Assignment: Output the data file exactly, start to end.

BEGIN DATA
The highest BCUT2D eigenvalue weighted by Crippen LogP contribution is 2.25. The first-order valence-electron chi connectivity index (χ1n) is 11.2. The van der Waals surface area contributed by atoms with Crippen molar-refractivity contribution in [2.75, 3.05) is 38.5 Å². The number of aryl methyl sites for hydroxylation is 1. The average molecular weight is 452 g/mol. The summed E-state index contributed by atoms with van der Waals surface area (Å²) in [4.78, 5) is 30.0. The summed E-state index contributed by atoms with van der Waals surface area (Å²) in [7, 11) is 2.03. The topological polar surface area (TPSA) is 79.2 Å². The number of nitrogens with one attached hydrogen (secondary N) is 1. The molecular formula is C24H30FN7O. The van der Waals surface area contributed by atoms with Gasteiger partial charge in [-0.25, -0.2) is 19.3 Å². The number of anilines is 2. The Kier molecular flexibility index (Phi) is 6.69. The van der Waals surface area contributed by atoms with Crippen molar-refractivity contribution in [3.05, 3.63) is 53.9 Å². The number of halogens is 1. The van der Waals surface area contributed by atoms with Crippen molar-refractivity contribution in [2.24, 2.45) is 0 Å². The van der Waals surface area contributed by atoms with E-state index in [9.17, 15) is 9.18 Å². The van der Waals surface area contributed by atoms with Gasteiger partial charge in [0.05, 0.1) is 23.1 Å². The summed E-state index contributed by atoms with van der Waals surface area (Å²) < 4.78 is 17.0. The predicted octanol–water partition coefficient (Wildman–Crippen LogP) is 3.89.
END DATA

The highest BCUT2D eigenvalue weighted by Crippen LogP contribution is 2.25. The first-order valence-electron chi connectivity index (χ1n) is 11.2. The van der Waals surface area contributed by atoms with Crippen molar-refractivity contribution in [2.75, 3.05) is 38.5 Å². The number of aryl methyl sites for hydroxylation is 1. The average molecular weight is 452 g/mol. The summed E-state index contributed by atoms with van der Waals surface area (Å²) in [4.78, 5) is 30.0. The summed E-state index contributed by atoms with van der Waals surface area (Å²) in [7, 11) is 2.03. The topological polar surface area (TPSA) is 79.2 Å². The number of nitrogens with one attached hydrogen (secondary N) is 1. The molecular formula is C24H30FN7O. The van der Waals surface area contributed by atoms with Gasteiger partial charge in [-0.25, -0.2) is 19.3 Å². The number of anilines is 2. The Kier molecular flexibility index (Phi) is 6.69. The van der Waals surface area contributed by atoms with Crippen molar-refractivity contribution in [3.05, 3.63) is 53.9 Å². The number of halogens is 1. The van der Waals surface area contributed by atoms with Crippen molar-refractivity contribution in [2.24, 2.45) is 0 Å². The van der Waals surface area contributed by atoms with E-state index in [9.17, 15) is 9.18 Å². The van der Waals surface area contributed by atoms with Gasteiger partial charge in [0.05, 0.1) is 23.1 Å². The summed E-state index contributed by atoms with van der Waals surface area (Å²) < 4.78 is 17.0. The predicted octanol–water partition coefficient (Wildman–Crippen LogP) is 3.89.